P&G’s Pampers completely reframed the diaper category in China, and in doing so created enormous growth for the category and for the brand. It is a good example of how focusing on category competition is a better route to growth than trying to win the “my brand is better than your brand” battle. The story is fascinating and informative, not only with respect to framing a category but to entering a new country with a different culture.
Pampers entered the China market in 1998 with a strategy of making a cheaper version of their Western product. The result was indeed cheap, and also was of inferior quality. The product was perceived as plastic and irritating, and it didn’t go anywhere. In 2006 a revised product, called the Pampers Cloth Like & Dry, was soft, effective and half the cost of U.S. versions. But still, sales lagged. The problem was that Chinese consumers were not motivated by dryness or convenience. They did not see a problem that would merit changing their existing habits. But a solution was on the horizon. …Continue reading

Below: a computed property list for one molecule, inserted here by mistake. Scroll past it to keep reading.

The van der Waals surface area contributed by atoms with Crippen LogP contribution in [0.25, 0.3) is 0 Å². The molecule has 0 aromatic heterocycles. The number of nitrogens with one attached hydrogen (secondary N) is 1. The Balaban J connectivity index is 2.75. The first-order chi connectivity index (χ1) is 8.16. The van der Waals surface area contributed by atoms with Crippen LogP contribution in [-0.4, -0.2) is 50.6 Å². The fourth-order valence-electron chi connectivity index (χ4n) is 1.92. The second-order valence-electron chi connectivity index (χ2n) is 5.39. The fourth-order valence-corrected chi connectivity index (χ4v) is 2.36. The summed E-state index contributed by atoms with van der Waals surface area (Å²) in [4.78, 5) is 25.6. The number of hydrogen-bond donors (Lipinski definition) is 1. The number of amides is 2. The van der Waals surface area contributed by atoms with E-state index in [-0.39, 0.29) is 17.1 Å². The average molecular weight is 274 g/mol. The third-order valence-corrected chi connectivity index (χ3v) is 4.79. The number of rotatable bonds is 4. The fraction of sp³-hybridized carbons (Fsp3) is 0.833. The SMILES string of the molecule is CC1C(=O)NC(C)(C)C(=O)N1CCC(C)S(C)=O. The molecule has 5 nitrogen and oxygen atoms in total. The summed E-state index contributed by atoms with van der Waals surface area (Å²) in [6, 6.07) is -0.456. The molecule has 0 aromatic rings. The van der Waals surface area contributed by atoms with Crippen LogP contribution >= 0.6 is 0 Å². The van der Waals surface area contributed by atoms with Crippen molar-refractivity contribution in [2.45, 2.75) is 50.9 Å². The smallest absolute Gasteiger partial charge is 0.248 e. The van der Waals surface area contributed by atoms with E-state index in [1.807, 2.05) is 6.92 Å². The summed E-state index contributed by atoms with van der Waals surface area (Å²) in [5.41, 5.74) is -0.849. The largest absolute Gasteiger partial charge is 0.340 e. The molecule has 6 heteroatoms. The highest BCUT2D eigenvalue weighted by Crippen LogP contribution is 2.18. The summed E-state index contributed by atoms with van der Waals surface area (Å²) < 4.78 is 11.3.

P&G’s “Thank You Mom” Olympic marketing program was a brilliant effort to draw on a universal human value to create a program with energy, relevance and emotion that spanned brands and countries. Plus, it’s ongoing with a life beyond one Olympic Games.
In my book Spanning Silos I noted that brand and country silos have advantages. They are close to market and product technologies, they promote accountability, and they encourage decisive decisions. But they simply don’t work in today’s environment. One reason is that brand messaging, especially as it is spread through global digital communities, is hard to confine to local markets. As a result, a brand that has different local positions can become confused. A second reason is that the necessary scale of advertising, promotions, and big idea brand building are virtually unavailable when local brand building dominates.
So how might firms deal with the silo issue? The organizational answer is to overlay coordination and communication between silos. The brand building answer is to find driving ideas in the form of human values that are universal, that everyone can relate to. That answer could be found in education, health issues, water conservation or others, but it needs to apply to all silos and be capable of maintaining relevance over time.